We enjoy our central heating because it keeps us warm, and we wouldn’t have been happy in the European middle ages, where even aristocrats lived in cold castles – and peasants lived in squalid huts. We may say to ourselves that whatever view of history may be true (and whatever personal problems we might currently have), things are far better now in the modern world than they used to be hundreds of years ago. If we say this, then what we are expressing is a western/modern perspective; and whatever country we may live in, this is a middle or upper class view.

Suppose for a moment that instead of being you or me, living in our comfortable surroundings, we are a poor child in a developing country who lives on a giant mound of garbage which she picks through from morning to night to make a few cents a day. Suppose we are one of the billions of people who have no clean water to drink. Or one of the billions who live in horrible slums. Suppose we live in a war-torn region of central Africa, where there is hardly even a memory of any security or safety?

You and I are exceptions, and though we all do have our own problems and difficulties, (which may from time to time seem insurmountable), generally speaking, we are blessed to live in fairly decent or even very comfortable circumstances.

This means that, unless we stop to think and look around us, we may not notice that most people in the world live in conditions far worse than they would have lived in hundreds or thousands of years ago. Is it really true that the average person in the world is better off now? No, it really isn’t.

The great bath at Mohenjo Daro.

The great bath at Mohenjo Daro.

If we had lived around the year 2300 BCE in the city of Mohenjo Daro, part of the ancient Indian Indus Valley civilization, now in modern Pakistan, we might well have lived in a two story house, with a plumbing system, a furnace, and an inner courtyard lined with trees. We would have lived in clean, comfortable surroundings in a well-designed, beautiful city.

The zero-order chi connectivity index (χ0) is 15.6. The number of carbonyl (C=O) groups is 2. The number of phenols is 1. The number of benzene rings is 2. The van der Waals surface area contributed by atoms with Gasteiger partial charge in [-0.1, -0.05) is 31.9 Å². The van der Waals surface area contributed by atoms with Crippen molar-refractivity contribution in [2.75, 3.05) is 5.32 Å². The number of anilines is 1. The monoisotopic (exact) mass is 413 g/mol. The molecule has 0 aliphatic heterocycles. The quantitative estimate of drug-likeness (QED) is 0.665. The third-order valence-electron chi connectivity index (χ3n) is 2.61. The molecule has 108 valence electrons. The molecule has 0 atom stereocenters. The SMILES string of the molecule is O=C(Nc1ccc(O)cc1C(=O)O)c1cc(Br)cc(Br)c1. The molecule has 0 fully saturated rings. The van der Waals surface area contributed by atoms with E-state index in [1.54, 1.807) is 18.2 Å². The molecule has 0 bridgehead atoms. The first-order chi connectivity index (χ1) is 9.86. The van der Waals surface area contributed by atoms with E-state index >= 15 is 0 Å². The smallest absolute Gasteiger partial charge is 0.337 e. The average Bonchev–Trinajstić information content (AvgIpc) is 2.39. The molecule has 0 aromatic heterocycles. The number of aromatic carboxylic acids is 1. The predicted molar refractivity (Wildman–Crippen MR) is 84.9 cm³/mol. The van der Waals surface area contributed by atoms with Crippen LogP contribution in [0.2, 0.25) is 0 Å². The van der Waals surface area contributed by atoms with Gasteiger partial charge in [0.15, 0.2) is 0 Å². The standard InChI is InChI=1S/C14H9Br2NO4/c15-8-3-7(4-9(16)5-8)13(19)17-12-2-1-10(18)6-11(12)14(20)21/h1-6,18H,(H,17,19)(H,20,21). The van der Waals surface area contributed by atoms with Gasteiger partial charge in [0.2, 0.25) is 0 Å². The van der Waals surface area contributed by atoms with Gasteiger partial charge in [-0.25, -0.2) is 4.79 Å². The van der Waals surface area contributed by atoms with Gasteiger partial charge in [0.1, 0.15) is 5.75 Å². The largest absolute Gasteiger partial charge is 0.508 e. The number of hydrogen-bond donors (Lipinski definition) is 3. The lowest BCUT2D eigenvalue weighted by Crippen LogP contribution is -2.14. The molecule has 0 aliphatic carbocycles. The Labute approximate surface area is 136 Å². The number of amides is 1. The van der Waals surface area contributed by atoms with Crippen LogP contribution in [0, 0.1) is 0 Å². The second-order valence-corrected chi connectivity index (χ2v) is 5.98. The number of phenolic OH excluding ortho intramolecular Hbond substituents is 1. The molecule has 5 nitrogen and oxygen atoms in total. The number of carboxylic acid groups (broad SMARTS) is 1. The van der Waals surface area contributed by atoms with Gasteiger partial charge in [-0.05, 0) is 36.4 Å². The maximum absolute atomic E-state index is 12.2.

If we had lived around 1500 BCE in the Minoan city Knossos on the island of Crete, we would have lived in a city that delivered clean water through pipes into the homes of around 100,000 people and had an advanced plumbing and sewage system. We would have been surrounded by a vibrant culture that produced beautiful art, which can still be seen in murals on the walls of Knossos.

The Throne Room at Knossos.

The Throne Room at Knossos.

I can hear a voice saying, but wait – these two examples are not typical! Okay, that may be true; if these two advanced societies might be considered exceptions on the world stage, then what about life in a tribal society?

To be continued in part two…

To read part two, click here.

 

Photos:

Top photo: Author (artist): Viktor M. Vasnetsov (1848–1926) / Wikimedia Commons /”This is a faithful photographic reproduction of a two-dimensional, public domain work of art. Such reproductions are in the public domain in the United States.”

Second photo: “This work has been released into the public domain by its author, JW1805 at the wikipedia project. This applies worldwide.” / Wikimedia Commons / A bust of Homer in the British Museum, London.

Third photo: Wikimedia Commons / “This file is licensed under Creative Commons ShareAlike 1.0 License.” / Original uploader was M.Imran at en.wikipedia / The great bath at Mohenjo Daro.

Fourth photo: “This Wikipedia and Wikimedia Commons image is from the user Chris 73 and is freely available at http://commons.wikimedia.org/wiki/File:Throne_Hall_Knossos.jpg under the creative commons cc-by-sa 3.0 license.”

 

 © Sharon St Joan, 2013

To find Sharon’s ebook, Glimpses of Kanchi, on Amazon, click here.